Ten to Teen: Seven Ways to Help Struggling Readers

By Carole Meyer
Principal, January/February 2016

In almost every middle school, there are students who struggle despite repeated intervention. In 2012-2013, 328 of the 736 students at Salk Middle School in Spokane, Washington, scored at Level 1 (below basic) or Level 2 (basic) on the state reading test. That means that 44 percent of our student body was not proficient in reading.

So in summer 2013, we set out to transform our reading program to help get every student reading at or above grade level before they leave our school. Here are seven strategies we’ve used to help students achieve significant reading gains.

1. Seek out research-based interventions. Starting out, I knew that to get district approval, any intervention we considered would have to be researchbased. So I conducted extensive research, including reviewing studies on the What Works Clearinghouse website. After careful analysis, I chose two programs to implement with our students who scored at Level 1 or 2 on our state reading test: a language and literacy intervention called Fast ForWord and an online reading tool called Reading Assistant.

2. Empower students with a dedicated teacher and a blended learning approach. Next, I hired an enthusiastic teacher, Shannon Gilfeather, to head up our program for struggling readers. Together, we decided to create a blended learning classroom because combining face-to-face and online instruction gives students more power and control over their learning. In addition, by providing opportunities for individualized, self-paced instruction, we can assist students in filling in the skills they’re missing and make sure those skills endure.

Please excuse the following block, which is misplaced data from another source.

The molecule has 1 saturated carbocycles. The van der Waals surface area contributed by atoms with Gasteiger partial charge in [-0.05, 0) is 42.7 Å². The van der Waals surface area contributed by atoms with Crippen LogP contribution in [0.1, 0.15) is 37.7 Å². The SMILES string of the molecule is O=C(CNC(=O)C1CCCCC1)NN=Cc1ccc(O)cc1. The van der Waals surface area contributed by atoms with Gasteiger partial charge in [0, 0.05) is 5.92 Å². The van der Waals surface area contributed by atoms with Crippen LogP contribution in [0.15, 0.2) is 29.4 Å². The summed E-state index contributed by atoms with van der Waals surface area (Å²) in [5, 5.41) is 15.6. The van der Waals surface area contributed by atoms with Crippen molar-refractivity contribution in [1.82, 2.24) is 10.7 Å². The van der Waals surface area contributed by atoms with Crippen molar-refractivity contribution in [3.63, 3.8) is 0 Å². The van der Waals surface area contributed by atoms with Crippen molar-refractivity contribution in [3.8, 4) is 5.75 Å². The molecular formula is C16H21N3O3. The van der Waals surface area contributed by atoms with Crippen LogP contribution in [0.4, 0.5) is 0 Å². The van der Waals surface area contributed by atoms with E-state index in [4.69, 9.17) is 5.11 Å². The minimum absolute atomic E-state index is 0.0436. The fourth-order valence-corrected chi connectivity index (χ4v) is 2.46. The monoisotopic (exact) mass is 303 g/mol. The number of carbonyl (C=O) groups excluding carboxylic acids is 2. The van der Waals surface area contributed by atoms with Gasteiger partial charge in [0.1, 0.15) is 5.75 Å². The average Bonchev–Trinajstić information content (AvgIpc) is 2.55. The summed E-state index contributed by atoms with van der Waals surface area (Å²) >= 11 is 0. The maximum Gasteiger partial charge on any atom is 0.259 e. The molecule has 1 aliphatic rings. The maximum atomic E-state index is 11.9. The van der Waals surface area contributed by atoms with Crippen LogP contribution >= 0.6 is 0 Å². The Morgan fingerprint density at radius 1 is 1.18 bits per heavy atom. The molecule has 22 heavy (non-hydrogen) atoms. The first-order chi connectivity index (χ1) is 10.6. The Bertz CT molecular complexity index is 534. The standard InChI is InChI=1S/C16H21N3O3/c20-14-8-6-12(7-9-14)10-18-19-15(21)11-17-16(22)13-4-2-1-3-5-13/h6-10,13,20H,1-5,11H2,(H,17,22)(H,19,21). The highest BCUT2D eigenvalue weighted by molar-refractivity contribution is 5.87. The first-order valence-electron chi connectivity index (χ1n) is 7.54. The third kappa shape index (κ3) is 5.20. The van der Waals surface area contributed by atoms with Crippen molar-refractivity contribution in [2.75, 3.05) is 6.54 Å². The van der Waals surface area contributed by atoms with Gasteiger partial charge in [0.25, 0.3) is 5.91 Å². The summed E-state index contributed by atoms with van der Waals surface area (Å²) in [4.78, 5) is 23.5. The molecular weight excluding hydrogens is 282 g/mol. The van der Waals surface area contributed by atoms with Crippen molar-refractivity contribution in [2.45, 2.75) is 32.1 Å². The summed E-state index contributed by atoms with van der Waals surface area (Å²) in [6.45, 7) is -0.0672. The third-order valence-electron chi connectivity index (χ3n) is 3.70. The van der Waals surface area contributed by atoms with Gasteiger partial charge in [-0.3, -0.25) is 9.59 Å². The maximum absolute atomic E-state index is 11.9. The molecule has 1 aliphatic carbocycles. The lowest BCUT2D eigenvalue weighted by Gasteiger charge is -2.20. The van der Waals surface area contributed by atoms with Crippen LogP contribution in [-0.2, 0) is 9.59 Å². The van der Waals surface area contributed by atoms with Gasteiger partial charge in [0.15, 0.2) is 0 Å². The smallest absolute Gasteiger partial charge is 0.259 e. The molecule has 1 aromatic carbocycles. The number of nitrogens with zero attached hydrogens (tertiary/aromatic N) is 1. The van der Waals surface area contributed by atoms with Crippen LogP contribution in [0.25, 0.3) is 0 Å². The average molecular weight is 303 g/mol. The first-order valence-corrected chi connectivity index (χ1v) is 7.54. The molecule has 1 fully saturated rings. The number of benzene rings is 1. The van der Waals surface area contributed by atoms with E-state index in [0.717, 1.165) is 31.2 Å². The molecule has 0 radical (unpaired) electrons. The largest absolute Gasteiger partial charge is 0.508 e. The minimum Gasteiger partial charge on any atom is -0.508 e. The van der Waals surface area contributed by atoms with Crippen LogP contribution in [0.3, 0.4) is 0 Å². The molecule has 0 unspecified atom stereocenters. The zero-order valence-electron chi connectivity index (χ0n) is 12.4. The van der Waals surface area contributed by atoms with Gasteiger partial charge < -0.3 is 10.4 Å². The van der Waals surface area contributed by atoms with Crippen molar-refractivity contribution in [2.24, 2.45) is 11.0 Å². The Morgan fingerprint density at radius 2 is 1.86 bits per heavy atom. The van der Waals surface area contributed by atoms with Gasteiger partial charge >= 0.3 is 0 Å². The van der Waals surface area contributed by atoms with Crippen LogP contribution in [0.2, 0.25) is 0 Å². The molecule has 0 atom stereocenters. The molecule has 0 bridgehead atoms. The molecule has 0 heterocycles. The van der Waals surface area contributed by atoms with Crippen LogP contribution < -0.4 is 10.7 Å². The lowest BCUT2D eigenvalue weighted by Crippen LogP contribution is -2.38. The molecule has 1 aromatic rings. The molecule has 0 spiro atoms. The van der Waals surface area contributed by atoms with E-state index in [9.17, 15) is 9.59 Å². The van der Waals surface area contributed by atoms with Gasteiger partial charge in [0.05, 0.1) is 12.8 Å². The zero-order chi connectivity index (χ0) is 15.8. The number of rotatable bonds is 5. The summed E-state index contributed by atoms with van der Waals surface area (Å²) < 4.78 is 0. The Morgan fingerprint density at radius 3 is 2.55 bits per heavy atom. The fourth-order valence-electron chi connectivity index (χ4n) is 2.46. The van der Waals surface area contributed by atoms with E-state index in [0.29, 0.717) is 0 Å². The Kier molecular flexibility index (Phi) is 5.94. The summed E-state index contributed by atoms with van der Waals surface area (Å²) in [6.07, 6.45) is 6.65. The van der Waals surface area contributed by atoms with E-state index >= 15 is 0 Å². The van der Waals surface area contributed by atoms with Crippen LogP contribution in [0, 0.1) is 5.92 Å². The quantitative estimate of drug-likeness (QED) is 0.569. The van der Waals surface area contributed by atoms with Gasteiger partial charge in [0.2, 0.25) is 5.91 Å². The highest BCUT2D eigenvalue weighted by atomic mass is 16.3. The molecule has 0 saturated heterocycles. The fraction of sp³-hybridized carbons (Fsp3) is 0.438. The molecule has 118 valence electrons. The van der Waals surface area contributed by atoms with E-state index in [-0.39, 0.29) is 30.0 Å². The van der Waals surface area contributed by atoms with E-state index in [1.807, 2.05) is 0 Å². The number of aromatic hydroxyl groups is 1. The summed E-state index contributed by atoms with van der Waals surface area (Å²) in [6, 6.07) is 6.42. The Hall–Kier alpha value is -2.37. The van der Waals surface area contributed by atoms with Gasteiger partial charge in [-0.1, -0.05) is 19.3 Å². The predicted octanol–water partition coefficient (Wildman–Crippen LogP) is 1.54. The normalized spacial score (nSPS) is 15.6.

3. Target the root cause of students’ reading difficulties. In Gilfeather’s classroom, students work on the software 30 minutes a day, five days a week. Fast ForWord uses the principles of neuroplasticity to remediate the underlying difficulties that keep struggling readers and English-language learners from making progress. It works from the bottom up, developing cognitive skills like memory, attention, and processing speed, while concurrently addressing reading skills. By exercising students’ processing skills through intensive, adaptive activity, physical changes occur in the brain. This improves students’ skills in reading and helps them to get more from their instruction in other classes.

4. Provide one-on-one support to build fluency and comprehension. Research shows that guided oral reading instruction is an effective practice for building fluency. However, it’s difficult to do with only one teacher and a class full of students. So for individualized reading coaching, students also work on Reading Assistant 20 minutes a day, three days a week.

The program uses speech recognition technology to correct and support students as they read aloud. It provides an unbiased listener that allows students to practice—without judgment—at their own pace.

We’ve found this approach to be particularly helpful with students with auditory processing disorders because it allows them to practice reading aloud and then listen to recordings of themselves. This helps them understand where they’re making mistakes and helps them pay more attention the next time they read aloud.